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Senate confirms Lloyd Austin as first Black defense secretary

Lloyd Austin, a retired Army general, is the second Biden nominee to be confirmed.
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WASHINGTON — The Senate on Friday voted overwhelmingly to confirm the first Black secretary of defense, retired four-star Army Gen. Lloyd Austin, who first needed Congress to approve a waiver for him to fill the Cabinet position.

Lawmakers voted 93-2 in a final floor vote. Two Republicans, Sens. Josh Hawley of Missouri and Mike Lee of Utah, were the only members to vote no.

President Joe Biden’s nomination of Austin, 67, troubled some Democrats because his retirement from the military happened less than seven years ago, the minimum period of time a civilian is required to wait to lead the Defense Department. Austin retired in 2016.

The House and Senate quickly approved the waiver for Austin on Thursday. Only two other nominees have been granted such a waiver: George C. Marshall, in the Truman administration, and James Mattis, in the Trump administration.

Austin, who served in the Army for more than four decades, was commander of U.S. Central Command from 2013 to 2016 under President Barack Obama, leading the U.S. military’s strategy in the Middle East and Central and South Asia.

Austin is the second Biden nominee to be confirmed since the president’s inauguration on Wednesday. The Senate confirmed Avril Haines as the director of national intelligence that day.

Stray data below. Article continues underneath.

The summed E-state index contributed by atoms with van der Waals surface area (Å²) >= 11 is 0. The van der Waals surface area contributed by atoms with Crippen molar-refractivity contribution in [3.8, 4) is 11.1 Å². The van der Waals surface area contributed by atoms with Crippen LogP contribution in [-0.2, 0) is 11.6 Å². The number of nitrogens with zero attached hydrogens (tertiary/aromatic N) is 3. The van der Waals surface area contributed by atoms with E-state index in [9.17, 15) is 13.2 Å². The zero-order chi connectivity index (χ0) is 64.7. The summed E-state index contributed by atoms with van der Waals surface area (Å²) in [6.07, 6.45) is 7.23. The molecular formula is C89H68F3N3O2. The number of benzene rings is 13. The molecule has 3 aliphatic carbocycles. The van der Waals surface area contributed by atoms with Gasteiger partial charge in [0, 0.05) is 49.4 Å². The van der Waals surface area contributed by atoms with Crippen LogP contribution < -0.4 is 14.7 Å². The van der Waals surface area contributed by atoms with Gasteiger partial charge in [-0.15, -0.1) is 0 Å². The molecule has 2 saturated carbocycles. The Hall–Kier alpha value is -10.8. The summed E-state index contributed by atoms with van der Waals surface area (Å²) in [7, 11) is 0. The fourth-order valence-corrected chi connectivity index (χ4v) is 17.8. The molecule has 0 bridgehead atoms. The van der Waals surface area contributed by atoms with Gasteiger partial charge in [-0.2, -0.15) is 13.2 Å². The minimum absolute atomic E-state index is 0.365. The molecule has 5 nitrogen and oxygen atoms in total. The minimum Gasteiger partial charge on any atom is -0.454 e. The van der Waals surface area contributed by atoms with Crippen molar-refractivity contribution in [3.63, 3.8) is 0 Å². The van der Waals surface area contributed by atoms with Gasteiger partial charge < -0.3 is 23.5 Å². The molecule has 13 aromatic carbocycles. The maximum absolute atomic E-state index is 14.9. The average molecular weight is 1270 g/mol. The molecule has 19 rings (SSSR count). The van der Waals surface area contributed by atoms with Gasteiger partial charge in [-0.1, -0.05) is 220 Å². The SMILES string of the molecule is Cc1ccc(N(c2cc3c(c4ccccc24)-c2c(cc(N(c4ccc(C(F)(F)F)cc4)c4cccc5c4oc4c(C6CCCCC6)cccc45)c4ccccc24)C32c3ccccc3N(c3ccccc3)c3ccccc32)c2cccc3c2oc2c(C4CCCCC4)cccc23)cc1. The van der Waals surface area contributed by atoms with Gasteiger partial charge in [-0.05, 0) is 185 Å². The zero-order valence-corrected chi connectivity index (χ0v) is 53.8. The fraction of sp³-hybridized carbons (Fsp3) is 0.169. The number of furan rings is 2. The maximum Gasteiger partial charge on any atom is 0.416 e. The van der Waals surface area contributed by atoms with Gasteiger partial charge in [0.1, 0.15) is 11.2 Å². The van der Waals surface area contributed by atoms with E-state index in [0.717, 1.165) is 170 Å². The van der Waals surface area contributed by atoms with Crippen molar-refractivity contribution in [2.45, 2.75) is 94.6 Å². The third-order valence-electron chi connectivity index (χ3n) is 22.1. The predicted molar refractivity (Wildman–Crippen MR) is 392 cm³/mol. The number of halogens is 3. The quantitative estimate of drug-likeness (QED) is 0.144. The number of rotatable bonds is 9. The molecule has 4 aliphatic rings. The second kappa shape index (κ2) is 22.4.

In testimony at his confirmation hearing this week, Austin said that the “most immediate” challenge facing the U.S. is the coronavirus pandemic. He said that he would “fight hard” to “rid our ranks of racists and extremists.” Austin also said he would overturn the Trump administration's ban on transgender military service, which Trump first ordered by tweet in 2017.

Biden wrote in an essay for The Atlantic magazine in December that he and Austin “share a commitment to empowering our diplomats and development experts to lead our foreign policy, using force only as our last resort.”

Sen. Ben Sasse, R-Neb., voted to confirm Austin but said he opposed the waiver because he believes it’s a “bad idea” to repeatedly break the military-civilian separation norm. He said Mattis' waiver was an “extraordinary” circumstance because he was “uniquely positioned” to help the Trump administration navigate the challenges at the time.

“Team Biden is going to have a whole bunch of competent people,” Sasse said Thursday.

The Senate is expected to vote soon on the nominations of Antony Blinken for secretary of state and Janet Yellen for treasury secretary. The Senate Finance Committee unanimously reported Yellen's nomination to the floor Friday morning in a 26-0 vote. Senate Majority Leader Chuck Schumer, D-N.Y., said a vote on Yellen's nomination is scheduled for 5:30 p.m. ET Monday.